Talks regarding NAFTA (North American Free Trade Agreement) renegotiation are headed for Ottawa on Sept. 23-27, 2017, with the United States, Canada, and Mexico still at an impasse over many key issues.

Media reports have shown that negotiators claimed unspecified progress in the first two rounds of talks in Washington and Mexico City, but have yet to tackle tougher issues, such as a U.S. demand to increase the use of U.S.-made materials in automobiles and other products.

What’s on the Agenda?

A few sticking points will likely be addressed as talks continue:

  • Sunset clause--Canada and Mexico have rejected a U.S. proposal to add a five-year “sunset clause” to NAFTA, which would automatically terminate the agreement unless the member countries agree to let it continue. In addition, concerns about NAFTA’s future have prompted Mexico to step up efforts to diversify its export economy and boost commerce with Asia, South America and Europe.
  • Rules of Origin (RO)--meaning a certain percentage of parts in a product, such as a car, has to originate from North America--have become a principal obstacle to a new agreement. Those rules govern how much of a final product must be of North American origin in order to qualify for reduced tariffs. The levels vary by sector, but on automobiles, Canadian labor groups are pushing for the current 62.5 percent threshold to increase to 70 percent. The new U.S. administration has hinted it could raise the percentage and that it plans to enforce any new standards for RO. Strengthening the rules is something the U.S. thinks would help to make its manufacturing sector more competitive, though doing so could be disruptive for existing value chains. Trade experts also caution that forcing more parts to be made in America would boost car prices.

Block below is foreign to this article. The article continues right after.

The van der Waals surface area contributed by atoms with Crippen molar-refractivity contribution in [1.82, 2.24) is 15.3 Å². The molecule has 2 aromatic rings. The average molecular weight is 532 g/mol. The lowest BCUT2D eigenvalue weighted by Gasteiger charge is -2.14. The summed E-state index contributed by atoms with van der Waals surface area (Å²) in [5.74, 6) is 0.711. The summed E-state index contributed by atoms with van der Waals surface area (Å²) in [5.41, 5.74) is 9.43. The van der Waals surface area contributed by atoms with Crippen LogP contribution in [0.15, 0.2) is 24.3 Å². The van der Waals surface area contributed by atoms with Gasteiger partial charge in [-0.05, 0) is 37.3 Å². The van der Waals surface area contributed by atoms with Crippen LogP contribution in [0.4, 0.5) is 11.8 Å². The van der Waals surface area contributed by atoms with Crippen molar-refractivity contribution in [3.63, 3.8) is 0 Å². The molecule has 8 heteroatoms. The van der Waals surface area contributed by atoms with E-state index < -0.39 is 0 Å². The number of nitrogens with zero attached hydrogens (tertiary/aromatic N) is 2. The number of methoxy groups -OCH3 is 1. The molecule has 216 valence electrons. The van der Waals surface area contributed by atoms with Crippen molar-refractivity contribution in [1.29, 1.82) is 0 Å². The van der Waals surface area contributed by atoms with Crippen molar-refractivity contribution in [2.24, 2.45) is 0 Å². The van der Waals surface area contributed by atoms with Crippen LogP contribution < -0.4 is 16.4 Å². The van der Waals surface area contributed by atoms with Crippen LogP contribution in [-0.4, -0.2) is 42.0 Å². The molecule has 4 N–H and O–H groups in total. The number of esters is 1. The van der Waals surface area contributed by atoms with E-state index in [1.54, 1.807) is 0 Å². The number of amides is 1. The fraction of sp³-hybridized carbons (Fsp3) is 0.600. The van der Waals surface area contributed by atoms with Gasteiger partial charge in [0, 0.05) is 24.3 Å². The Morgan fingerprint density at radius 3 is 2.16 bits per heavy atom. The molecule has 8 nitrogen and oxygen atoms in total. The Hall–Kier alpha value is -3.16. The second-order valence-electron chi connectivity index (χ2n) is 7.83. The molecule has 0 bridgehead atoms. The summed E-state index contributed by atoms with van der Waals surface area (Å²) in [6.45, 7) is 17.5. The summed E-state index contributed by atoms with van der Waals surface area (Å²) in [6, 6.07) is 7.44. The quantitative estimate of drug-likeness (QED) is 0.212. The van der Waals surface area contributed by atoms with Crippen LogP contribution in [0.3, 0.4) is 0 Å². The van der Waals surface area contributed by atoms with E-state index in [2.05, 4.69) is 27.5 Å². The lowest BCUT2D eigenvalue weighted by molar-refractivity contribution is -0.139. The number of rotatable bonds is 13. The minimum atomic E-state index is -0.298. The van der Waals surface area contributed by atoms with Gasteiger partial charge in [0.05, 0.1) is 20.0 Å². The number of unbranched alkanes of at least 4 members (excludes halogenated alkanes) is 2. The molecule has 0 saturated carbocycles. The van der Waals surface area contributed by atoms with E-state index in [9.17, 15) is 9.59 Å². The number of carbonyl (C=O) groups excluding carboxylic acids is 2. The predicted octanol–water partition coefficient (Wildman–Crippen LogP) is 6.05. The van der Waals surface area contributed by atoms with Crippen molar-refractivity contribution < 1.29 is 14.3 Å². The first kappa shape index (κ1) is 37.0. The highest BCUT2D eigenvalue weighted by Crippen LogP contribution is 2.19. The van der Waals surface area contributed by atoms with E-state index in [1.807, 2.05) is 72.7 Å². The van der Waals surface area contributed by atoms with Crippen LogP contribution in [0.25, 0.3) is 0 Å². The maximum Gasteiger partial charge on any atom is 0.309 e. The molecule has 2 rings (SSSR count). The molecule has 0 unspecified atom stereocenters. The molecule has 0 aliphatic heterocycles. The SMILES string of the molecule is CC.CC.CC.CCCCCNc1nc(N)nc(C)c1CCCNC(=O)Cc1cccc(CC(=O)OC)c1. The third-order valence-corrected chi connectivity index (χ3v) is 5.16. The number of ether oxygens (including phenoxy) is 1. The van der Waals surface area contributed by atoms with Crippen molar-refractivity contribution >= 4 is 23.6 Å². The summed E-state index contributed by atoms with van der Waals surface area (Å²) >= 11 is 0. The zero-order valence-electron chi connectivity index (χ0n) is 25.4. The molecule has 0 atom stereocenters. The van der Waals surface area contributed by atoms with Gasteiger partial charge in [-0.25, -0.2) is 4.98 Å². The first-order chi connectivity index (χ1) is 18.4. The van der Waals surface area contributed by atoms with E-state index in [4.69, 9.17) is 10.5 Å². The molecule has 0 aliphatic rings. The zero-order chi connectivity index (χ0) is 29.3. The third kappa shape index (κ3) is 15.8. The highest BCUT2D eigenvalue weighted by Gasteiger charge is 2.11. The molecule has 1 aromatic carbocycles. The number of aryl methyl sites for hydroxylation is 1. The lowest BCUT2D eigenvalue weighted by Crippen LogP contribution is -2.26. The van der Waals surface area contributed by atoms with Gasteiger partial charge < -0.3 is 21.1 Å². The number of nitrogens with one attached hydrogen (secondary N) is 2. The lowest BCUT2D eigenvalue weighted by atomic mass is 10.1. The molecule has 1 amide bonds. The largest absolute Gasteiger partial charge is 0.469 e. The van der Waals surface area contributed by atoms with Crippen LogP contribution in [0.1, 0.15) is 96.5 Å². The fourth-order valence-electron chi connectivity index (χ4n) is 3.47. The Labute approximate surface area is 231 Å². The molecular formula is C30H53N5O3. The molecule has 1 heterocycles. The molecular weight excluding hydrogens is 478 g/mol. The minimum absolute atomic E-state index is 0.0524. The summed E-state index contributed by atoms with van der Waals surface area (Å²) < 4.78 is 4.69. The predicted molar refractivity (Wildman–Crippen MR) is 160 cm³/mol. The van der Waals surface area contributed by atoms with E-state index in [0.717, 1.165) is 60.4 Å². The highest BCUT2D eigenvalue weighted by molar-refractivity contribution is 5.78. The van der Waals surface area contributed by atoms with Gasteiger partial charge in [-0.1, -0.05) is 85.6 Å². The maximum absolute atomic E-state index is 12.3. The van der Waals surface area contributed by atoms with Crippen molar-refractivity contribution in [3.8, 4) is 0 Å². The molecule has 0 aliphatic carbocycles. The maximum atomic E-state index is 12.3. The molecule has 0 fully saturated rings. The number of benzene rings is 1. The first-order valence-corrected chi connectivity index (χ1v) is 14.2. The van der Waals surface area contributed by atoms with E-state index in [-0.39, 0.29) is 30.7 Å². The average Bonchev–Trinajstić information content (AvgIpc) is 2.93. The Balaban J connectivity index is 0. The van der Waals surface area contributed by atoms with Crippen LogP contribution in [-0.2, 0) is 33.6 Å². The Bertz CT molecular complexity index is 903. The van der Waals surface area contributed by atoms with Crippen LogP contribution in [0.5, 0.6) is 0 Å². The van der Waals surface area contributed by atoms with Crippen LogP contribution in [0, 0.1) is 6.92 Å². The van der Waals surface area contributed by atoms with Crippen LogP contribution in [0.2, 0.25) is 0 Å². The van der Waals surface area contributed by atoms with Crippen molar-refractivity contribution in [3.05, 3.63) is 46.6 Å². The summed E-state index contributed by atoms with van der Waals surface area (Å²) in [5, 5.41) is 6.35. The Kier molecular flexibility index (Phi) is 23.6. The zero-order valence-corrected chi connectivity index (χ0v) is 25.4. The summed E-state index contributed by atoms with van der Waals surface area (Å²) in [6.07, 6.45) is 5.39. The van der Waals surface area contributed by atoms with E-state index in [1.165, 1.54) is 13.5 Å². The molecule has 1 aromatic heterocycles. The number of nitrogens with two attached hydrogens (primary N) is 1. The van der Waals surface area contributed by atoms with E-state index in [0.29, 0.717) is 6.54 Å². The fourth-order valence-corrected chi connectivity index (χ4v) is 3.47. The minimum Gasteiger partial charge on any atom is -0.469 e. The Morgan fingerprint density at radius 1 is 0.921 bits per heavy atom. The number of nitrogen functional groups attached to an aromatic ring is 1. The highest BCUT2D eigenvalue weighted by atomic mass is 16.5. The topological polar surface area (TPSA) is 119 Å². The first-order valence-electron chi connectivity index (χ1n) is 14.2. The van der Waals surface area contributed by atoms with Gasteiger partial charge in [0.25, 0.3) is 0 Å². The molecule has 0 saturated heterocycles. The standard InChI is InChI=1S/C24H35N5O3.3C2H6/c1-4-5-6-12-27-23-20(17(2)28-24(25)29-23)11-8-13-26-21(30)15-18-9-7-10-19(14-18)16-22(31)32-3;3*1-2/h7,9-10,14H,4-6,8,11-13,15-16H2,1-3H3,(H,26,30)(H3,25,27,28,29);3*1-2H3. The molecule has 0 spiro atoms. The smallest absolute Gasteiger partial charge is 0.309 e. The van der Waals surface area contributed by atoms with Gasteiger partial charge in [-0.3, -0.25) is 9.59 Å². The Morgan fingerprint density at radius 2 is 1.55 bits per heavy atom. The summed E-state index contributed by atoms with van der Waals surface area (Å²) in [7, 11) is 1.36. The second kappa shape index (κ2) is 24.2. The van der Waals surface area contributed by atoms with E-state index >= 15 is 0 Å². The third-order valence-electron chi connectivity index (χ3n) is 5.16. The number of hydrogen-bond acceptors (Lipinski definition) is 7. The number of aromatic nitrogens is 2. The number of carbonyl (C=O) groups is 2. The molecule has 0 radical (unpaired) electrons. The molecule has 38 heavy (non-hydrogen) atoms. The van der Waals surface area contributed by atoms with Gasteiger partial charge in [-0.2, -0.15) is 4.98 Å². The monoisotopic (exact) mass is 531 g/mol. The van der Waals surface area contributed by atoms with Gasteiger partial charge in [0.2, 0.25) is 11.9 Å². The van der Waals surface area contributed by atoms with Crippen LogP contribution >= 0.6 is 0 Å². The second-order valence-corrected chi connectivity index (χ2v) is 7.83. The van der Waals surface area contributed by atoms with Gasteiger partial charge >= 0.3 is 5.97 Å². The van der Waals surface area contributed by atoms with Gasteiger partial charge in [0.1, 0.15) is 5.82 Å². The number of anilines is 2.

• Chapter 19 dispute settlement mechanisms--The U.S. administration would like to eliminate this policy, but Mexican and Canadian governments want to preserve it. When a U.S. industry believes that a Canadian or Mexican competitor is challenging the rules of trade by receiving unfair government subsidies or selling products in other countries at ultra-low prices, it can appeal to a U.S. international trade court to place anti-dumping or countervailing duties on those products.
  • Labor standards--The Mexican government is willing to make changes to its labor laws and to raise the minimum wage to satisfy U.S. demands, but change may be limited due to Mexican elections and politics.

It’s important to note that the U.S. imports more from Mexico than it exports, resulting in an annual trade deficit:  $55.6 billion in 2016. The U.S. had a $12.5 billion trade surplus with Canada in the same year.

The fourth set of NAFTA talks will take place in Washington, D.C. in October. In total, seven rounds are expected through December, although U.S. trade officials have noted that talks could stretch into early 2018.

Preparing for Change

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Additional source: The Globe and Mail